SAT, JULY 20
12 – 9 PM
2061.WORLD, 2002 Dalzelle Street
2061.WORLD presents an exhibition of drawings (from 1980s to now) by Detroit-based artist and activist Wayne Curtis.
4 – 10 PM
Cass Café, 4620 Cass Ave
Cass Cafe is pleased to present Natural Light, a solo exhibition by Andrew Mehall, a Detroit-based, multidisciplinary artist. A departure from past presentations, this new work uses photography to question depictions of reality and experience. Inspiring Mehall is John Berger’s claim that photography has replaced human memory. Photography is more democratic than painting or drawing, and technology has made it accessible to everyone. That said, can these memories be trusted?
4 – 8 PM
What Pipeline, 3525 W. Vernor Hwy
What Pipeline presents a solo exhibition of new work by Detroit-based sculptor Dylan Spaysky.
6 – 8 PM
Reyes | Finn, 1500 Trumbull Ave
Detroit artist James Benjamin Franklin will present all new sculptural paintings in his style of distinctive canvas shapes, plastered with texture and brightly colored acrylic and epoxy. Detroit artist Marcellus Armstrong will present new sculptures inspired by a scene in Coming to America, the 1988 Eddie Murphy and Arsenio Hall comedy. Using insulation, resin, bubblewrap, wax and deco mesh, he will recreate a few of the set pieces using a uniquely developed material language. Dmitri Hertz will show outdoor sculptures in the yard gallery. Detroit artist Nick Jaskey will present a series of outdoor sculptural interventions on the fencing outside the building’s exterior.
6 – 8 PM
Organized by Ingrid LaFleur
Library Street Collective, 1260 Library St
Manifest Destiny examines the practical implementation of the cultural movement Afrofuturism to alter destinies within Detroit and beyond. Inspired by the 400 year anniversary of West African captives brought to the Jamestowne settlement in Virginia, Manifest Destiny honors the legacy of Black-bodied people to forge their own destiny regardless of circumstance.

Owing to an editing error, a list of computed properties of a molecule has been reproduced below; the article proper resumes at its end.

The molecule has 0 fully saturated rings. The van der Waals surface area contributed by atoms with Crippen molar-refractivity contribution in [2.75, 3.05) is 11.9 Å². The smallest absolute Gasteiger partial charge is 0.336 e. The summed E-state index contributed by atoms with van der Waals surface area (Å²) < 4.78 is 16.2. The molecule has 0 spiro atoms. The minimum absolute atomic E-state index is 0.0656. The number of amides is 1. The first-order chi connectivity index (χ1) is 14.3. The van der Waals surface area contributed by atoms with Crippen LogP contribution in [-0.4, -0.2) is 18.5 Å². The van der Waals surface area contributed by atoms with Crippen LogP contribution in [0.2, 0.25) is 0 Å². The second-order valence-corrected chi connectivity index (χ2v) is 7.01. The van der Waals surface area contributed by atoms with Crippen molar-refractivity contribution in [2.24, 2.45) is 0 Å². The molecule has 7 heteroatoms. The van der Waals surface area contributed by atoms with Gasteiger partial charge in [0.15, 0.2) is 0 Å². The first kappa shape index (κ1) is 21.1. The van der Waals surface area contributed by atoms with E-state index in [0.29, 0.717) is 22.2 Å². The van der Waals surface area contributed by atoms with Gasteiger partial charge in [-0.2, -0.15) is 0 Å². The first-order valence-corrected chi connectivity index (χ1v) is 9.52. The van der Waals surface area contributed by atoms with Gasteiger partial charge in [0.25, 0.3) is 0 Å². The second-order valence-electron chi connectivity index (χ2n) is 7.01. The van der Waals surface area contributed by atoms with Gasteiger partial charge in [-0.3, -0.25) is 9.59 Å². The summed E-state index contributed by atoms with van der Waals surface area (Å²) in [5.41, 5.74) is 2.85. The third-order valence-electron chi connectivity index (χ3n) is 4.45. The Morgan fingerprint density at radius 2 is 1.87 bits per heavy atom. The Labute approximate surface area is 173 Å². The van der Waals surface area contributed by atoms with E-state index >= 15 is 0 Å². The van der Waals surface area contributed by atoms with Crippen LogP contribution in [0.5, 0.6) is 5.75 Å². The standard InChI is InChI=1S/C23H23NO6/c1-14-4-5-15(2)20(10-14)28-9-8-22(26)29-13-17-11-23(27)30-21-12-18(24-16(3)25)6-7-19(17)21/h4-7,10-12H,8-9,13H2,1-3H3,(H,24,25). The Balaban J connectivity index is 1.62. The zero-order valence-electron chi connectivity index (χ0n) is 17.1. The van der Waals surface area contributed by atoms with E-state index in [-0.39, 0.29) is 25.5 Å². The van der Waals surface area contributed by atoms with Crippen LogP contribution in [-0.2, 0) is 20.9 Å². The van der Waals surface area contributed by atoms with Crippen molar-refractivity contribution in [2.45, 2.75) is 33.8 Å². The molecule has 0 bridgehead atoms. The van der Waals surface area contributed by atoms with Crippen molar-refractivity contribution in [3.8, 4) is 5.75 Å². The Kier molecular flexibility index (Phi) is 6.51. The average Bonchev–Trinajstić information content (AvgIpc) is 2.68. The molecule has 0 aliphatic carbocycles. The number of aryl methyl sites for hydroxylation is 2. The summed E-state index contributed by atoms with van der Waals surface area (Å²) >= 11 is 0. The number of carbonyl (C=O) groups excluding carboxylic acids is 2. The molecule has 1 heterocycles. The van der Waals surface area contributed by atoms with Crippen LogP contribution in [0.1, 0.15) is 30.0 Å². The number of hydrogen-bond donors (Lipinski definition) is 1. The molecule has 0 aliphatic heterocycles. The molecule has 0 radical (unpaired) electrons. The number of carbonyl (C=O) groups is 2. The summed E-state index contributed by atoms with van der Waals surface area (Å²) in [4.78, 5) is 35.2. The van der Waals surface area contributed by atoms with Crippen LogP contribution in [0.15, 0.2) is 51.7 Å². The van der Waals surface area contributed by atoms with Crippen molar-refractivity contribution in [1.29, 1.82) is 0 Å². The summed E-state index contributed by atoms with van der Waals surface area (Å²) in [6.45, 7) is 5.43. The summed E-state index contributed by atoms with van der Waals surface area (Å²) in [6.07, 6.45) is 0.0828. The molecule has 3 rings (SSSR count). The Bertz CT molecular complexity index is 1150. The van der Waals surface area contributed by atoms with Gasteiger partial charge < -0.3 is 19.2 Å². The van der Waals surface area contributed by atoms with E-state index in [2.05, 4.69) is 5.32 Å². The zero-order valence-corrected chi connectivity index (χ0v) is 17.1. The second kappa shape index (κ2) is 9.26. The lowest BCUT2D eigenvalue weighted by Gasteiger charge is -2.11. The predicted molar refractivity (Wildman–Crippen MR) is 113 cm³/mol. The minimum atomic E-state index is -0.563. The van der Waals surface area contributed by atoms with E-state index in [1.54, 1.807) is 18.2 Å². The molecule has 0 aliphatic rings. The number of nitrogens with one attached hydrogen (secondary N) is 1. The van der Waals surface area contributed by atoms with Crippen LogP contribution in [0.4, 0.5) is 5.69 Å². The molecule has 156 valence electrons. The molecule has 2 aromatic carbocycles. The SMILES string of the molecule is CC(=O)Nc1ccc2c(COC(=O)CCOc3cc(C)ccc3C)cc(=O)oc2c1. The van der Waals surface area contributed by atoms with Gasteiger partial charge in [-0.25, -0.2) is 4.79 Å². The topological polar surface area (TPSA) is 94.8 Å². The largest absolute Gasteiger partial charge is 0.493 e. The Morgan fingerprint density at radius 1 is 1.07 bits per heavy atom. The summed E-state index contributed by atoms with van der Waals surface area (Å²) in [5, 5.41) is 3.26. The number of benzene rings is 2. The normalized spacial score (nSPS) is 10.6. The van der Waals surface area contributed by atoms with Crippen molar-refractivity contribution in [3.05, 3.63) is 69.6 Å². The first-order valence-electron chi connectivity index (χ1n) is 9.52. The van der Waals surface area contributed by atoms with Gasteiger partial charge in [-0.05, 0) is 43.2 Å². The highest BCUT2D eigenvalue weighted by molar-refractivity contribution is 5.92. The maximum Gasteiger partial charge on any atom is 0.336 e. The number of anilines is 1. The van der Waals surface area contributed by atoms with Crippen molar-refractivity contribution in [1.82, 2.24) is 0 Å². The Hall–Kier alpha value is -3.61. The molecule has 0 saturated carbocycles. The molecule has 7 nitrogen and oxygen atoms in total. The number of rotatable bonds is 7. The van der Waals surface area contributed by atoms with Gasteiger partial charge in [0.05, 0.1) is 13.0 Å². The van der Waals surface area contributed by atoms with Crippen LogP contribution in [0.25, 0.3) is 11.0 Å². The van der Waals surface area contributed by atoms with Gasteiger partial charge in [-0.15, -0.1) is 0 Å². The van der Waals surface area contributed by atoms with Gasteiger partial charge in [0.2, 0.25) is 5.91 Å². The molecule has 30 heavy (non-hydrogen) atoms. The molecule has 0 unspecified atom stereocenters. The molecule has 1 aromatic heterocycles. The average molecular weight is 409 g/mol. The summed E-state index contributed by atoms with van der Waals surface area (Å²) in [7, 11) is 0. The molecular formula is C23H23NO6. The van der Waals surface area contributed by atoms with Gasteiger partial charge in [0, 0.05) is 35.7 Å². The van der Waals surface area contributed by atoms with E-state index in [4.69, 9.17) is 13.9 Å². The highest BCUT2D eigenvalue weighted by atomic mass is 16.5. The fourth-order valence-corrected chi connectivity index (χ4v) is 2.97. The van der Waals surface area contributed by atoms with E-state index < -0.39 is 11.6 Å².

Manifest Destiny brings together 12 artists that explore new modes of thinking, planning, and building for the Afrofuture. The multi-media, multi-sensory exhibition includes film and sculpture by Maikoiyo Alley-Barnes, painting by Satch Hoyt, collage by Manzel Bowman, sculpture by Detroit native Jasmine Murrell, public art by Alisha Wormsley, sculpture by Lady PheOnix and the virtual reality project NeuroSpeculative AfroFeminism by Hyphen Labs. Along with the exhibition, there will be outdoor augmented reality installations in the Belt behind the gallery, and the pop-up boutique DINKINESH selling Afrofuturist paraphernalia. Other public programming includes 3D printing and blockchain workshops as well as a lecture on Quantum Futurism and a world-building session.
6 – 9 PM
Ellen Rutt’s solo exhibition, This Must Be The Place, is an investigation at the intersection of performance and painting: How do we move through space? How do we contort our identities to fit in? How do we establish a deep sense of belonging in both the digital and physical world? By tracing elements and textures from the physical environment and allowing often overlooked aspects of architecture and landscape to dictate the composition, Rutt calls attention to the interconnectivity of earth’s complex systems. Through her improvised movements and unconventional mark-making techniques, Rutt creates “Place Paintings,” exploring alternative ways of engaging with locations and developing an inquiry into what it means to exist and create in the age of climate change.